Hillary Clinton steps in it again with ‘not truly well off’ comment
WASHINGTON — Hillary Clinton said two weeks ago that her family was “dead broke” when they left the White House in 2001. She quickly tried to clean up the comments.
But the clean-up doesn’t appear to have been committed to memory.
In an interview with Britain’s Guardian published over the weekend, Clinton reignited the debate over her wealth by comparing herself to other wealthy people who Clinton said were “truly well off.”
Asked by the paper whether she would represent the populist strain of her party, Clinton said, “They don’t see me as part of the problem because we pay ordinary income tax, unlike a lot of people who are truly well off, not to name names; and we’ve done it through dint of hard work.”
Questions about Clinton’s wealth and whether she is in touch with average Americans plagued the former secretary of state for the first week of her “Hard Choices” memoir tour. Clinton will be at the Tattered Cover on East Colfax Avenue on Monday morning as part of the tour.
The story line started in the tour’s first interview with ABC News when Clinton said that her family was “dead broke” after her husband’s tenure in the Oval Office. She later added that her family had “no money” in 2001 and “struggled to piece together the resources” for mortgages and her daughter Chelsea’s college education.
“You know, it was not easy,” Clinton said earlier this month.
The Clintons departed the White House in debt due to enormous legal fees. By the end of 2000, their debt totaled somewhere between $2.28 million to $10.6 million. What Clinton left out from her answer, though, was that her family had massive book advances in the works, a sizable government pension, and the prospect of making millions on the speaking circuit.
Right wing groups, looking to carve a narrative out of Clinton’s clumsy wealth comments, have continued to hit Clinton, who is admittedly considering a run for the presidency in 2016.
The Republican National Committee blasted the comment over the weekend with an email titled, “World’s Smallest Violin Is Playing For Hillary.”
“If Hillary is going to run for President she might be advised to take a lengthy sabbatical from her $200k per pop speaking tour and private shopping sprees at Bergdorfs to try and reconnect with what’s happening back here on Earth,” Tim Miller, the executive director of America Rising, an anti-Clinton outside super PAC, said in an email to reporters.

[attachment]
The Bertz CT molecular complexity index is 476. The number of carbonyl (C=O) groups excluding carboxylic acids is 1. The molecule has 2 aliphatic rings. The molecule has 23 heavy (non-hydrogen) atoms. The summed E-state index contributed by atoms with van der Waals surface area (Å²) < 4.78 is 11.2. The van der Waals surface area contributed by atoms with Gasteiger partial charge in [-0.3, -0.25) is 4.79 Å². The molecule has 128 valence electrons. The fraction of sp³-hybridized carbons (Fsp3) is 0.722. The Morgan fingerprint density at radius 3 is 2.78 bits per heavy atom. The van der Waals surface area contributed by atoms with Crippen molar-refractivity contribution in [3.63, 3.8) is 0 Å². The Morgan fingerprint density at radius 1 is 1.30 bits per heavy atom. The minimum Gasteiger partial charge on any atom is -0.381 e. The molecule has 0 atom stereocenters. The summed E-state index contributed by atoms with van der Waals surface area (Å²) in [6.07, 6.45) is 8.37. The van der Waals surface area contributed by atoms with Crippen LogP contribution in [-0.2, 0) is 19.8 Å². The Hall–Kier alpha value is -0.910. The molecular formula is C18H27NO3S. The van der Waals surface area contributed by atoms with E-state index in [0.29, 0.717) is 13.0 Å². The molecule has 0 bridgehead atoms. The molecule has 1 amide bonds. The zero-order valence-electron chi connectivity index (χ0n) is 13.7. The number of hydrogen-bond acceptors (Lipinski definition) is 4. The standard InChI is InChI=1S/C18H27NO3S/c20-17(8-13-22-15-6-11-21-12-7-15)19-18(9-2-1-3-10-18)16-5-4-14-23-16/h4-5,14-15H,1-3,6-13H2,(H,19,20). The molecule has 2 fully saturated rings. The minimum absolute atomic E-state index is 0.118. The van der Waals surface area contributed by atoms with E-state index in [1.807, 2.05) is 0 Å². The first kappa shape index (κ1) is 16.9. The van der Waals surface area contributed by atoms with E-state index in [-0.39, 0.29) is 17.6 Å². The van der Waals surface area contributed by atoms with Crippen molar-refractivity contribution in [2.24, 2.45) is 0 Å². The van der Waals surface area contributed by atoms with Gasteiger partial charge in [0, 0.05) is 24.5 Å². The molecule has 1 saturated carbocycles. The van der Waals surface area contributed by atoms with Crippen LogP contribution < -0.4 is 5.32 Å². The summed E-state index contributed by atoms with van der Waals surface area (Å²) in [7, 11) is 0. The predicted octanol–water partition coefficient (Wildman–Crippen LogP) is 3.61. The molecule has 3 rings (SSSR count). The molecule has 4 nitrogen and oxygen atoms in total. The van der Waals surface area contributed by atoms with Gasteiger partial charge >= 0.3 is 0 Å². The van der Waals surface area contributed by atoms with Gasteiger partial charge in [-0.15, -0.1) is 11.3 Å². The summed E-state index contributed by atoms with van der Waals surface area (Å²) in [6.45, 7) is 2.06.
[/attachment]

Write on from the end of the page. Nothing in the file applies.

A spokesman for Correct the Record, a pro-Clinton rapid response group, argued that Clinton was trying to make a point about “paying your fair share in taxes,” unlike some who avoid taxes by holding offshore financial accounts.
“Mr. Miller has selective memory if he doesn’t recall reports that Mitt Romney reportedly maintained more than 30 million dollars in the Cayman Islands,” Adrienne Elrod said, referring to the 2012 GOP presidential nominee.
But Republicans still see Clinton as out of touch with everyday Americans. Her comments about wealth, as well as a comment from earlier this year when Clinton admitted she has not driven a car since 1996, are helping Republicans with that narrative.
The attack lines appear to be taking hold with Democrats, too. The Washington Post reported on Sunday that Democrats were also questioning whether Clinton was out of touch with Americans.
“It’s going to be a massive issue for her,” an unnamed former adviser to President Obama told the Post. “When you’re somebody like the secretary of state or president of the United States or first lady, you’re totally cut off [from normal activity], so your perception of the middle-class reality gets frozen in a time warp.”
For those closely watching 2016 presidential politics, Vice President Joe Biden made some comments Monday morning that could be interpreted as an effort to draw a contrast with Clinton, a potential rival should they both run for the Democratic nomination.
Biden, at a White House summit focused on working families, said he “makes a lot of money” as vice president, but the former senator made sure to mention he was “listed as the poorest man in Congress” and said he has “no savings account.” He went on, however, to stress that he’s been “really, really fortunate” compared to the way others have struggled. (Biden’s financial disclosures indicate he does, in fact, have a savings account.)
After her first clumsy comment at the start of the book tour, Clinton looked to clean up the mistake. She told a friendly audience in Chicago earlier this month that her “dead broke” comment “may have not been the most artful way of saying that, you know, Bill and I have gone through a lot of different phases in your lives.”
Clinton did, however, stand by the comments, later adding that her family has “been blessed,” but noted that they have also “gone through ups and downs like a lot of people.”
What’s likely worrying Clinton supporters is the notion that labeling someone “out-of-touch” has worked to disqualify presidential hopefuls in the past.
Bill Clinton turned his fractured, rural upbringing in Arkansas into an asset in the 1992 presidential race by contrasting himself with the incumbent President George H.W. Bush. Clinton cast Bush as out-of-touch and, in some cases, old, and voters kicked Bush out of office after four years.
More recently, Obama’s 2012 campaign and its allies spent millions casting Romney as a wealthy capitalist who didn’t understand the middle class or its problems. Obama went on to defeat Romney, handily.